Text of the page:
I've often thought that traffic in Georgetown would flow better if the narrow two-way streets were converted to one-ways with counterflow bike lanes. Anyone who has driven or biked through there has had to wait a ridiculous amount of time for two cars to squeeze past each other. Why not remove the conflict, and devote the extra 80% of a car lane width to a bike lane?

by jmarcusse on Feb 25, 2014 6:03 pm • linkreport

G Street had many serious potholes and other poor pavement. One hopes a resurfacing will accompany these new lanes.

by Mikeindc on Feb 25, 2014 8:53 pm • linkreport

I've said it before and I'll say it again: 17th Street in Dupont needs these lanes.

When it was redone a few years ago, residents opposed making it two-way saying that trucks park there to load and unload and would block one direction. But now it has a bike lane alongside 2 lanes of traffic that don't move very fast since there are stop signs every other block.

Meanwhile, people who want to get from farther down 17th to shops here, the CaBi station at the Safeway, etc. either have to take 16th which is harrowing, go pretty far out of the way to 18th and perhaps use part of busy Connecticut or Massachusetts, or ride the wrong way in the bike lane or sidewalk. A lot of people just ride the wrong way in the bike lane because it's not that busy and southbound riders can just move over to one of the travel lanes.

It would work much better to have a contraflow lane going northbound and sharrows heading south.

by David Alpert on Feb 25, 2014 11:55 pm • linkreport

I think somebody 'round here is as crazy as hell -- and I don't believe its me. I hope this works. It scares me. Who's gonna watch out for the senior citizens who've been owning homes in the neighborhood for 70 years? They have a difficult time crossing at 6th and G as it is (going west on G Street). "Everybody talking 'bout heaven ain't going there."

by bullfrogcorner on Feb 26, 2014 9:36 am • linkreport

I'm sure the drivers will, they always be counted on to keep a watchful eye for pedestrians. But the cyclists, what incentive - other than avoiding hurting themselves and others - do they have to avoid collisions? I agree, it is scary to move people out of 2000 lb vehicles that regularly go up to 40mph on neighborhood streets and instead get them on smaller vehicles going much slower.

by David C on Feb 26, 2014 9:48 am • linkreport

What does this have to do with senior citizens? If they are at a crosswalk (or otherwise in the road) people will need to stop for them.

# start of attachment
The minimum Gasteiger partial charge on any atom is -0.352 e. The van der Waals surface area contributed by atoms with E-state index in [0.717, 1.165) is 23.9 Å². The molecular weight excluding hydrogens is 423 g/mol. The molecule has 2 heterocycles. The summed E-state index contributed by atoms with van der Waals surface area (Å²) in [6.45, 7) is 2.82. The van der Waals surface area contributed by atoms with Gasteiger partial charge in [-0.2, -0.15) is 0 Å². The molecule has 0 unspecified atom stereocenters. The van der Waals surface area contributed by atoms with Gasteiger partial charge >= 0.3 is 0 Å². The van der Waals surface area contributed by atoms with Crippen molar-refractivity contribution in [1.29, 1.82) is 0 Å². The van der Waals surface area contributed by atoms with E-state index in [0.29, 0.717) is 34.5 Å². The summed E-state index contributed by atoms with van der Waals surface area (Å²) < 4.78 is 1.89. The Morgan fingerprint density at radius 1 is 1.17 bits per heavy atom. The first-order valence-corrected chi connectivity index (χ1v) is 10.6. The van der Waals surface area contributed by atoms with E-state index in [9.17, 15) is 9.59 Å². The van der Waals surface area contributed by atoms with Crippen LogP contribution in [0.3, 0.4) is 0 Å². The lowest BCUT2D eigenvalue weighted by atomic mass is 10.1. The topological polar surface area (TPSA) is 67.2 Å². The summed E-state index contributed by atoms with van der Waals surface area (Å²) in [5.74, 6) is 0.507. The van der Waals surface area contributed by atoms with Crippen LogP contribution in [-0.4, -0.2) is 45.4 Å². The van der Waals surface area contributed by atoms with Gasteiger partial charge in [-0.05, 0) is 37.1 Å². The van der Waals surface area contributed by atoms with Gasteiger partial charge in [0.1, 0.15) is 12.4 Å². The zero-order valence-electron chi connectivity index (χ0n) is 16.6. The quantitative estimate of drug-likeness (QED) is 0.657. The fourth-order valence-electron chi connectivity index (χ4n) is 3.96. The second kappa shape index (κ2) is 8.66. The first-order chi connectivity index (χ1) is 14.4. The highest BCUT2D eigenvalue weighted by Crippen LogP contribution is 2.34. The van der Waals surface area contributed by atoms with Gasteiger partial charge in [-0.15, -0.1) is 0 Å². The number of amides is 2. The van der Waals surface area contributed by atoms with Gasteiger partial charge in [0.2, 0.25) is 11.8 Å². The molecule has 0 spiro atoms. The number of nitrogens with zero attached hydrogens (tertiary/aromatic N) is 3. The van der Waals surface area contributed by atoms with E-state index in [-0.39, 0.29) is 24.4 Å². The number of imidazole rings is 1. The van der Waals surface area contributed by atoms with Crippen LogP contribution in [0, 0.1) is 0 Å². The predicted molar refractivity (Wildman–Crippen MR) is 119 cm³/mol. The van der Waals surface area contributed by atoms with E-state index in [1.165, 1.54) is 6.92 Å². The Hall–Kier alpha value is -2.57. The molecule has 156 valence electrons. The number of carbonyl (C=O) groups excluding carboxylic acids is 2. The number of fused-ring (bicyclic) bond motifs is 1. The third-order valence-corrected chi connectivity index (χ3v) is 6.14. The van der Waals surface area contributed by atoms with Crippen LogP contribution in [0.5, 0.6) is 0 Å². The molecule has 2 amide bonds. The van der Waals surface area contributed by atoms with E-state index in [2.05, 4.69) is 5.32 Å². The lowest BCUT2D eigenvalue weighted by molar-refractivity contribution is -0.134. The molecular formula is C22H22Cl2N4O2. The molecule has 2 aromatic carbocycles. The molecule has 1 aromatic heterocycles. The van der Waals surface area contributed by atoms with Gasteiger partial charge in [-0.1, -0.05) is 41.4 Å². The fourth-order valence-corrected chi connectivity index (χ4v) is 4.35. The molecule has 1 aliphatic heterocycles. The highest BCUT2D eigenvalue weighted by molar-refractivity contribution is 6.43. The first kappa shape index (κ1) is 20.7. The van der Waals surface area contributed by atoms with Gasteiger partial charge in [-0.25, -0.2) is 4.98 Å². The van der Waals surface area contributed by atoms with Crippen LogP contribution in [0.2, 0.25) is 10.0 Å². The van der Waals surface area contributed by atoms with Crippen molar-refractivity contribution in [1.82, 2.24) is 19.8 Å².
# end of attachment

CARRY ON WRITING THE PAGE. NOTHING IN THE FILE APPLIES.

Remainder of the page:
by BTA on Feb 26, 2014 9:49 am • linkreport

instead get them on smaller vehicles going much slower. and can swerve out of the way much easier and have a greater field of vision.

by drumz on Feb 26, 2014 10:00 am • linkreport

I can't stress the importance of these lanes enough. As Gregory, David C, David Alpert, and others have pointed out, the application for this type of configuration is very broad, and is the next step for making complete streets in our neighborhoods. You can look at almost any existing bike lanes on one-way streets and see how flipping the lane to the other side and making it contraflow, along with adding a sharrow in the vehicular direction of travel would do wonders for bike mobility and traffic calming.

I live on 14th St. NE, and using this paradigm for the pairs of 14th & 15th NE/SE, 4th & 6th NE/SE, and C & D NE would really open up the possibilities for safer cycling without taking up any additional roadway space.

DDOT is really on the right track with this plan.

by Will Handsfield on Feb 26, 2014 10:57 am • linkreport

Other locations where a contraflow lane would be helpful and feasible:

T St NW(between Rhode Island Ave and North Capitol)
Biltmore Ave NW(between Calvert St and Columbia Rd)
11th St NW(between Otis Pl and Spring Rd)

by Tyler on Feb 26, 2014 11:01 am • linkreport

Am I misunderstanding or will I have to look for bicycles going in the "wrong" direction as well as motor vehicles going "one way"? Yeah, somebody 'round here is crazy as hell. Is that what contraflow means?

by bullfrogcorner on Feb 26, 2014 11:04 am • linkreport

There are already contraflow lanes in DC. 15th Street and New Hampshire Avenue notably. They'll have their own lane so you shouldn't have a problem at all. Just don't drive in the bike lane.

by drumz on Feb 26, 2014 11:09 am • linkreport

It's essentially the same as a two way street. Most of us cross them daily. I fail to see how this is a greater burden.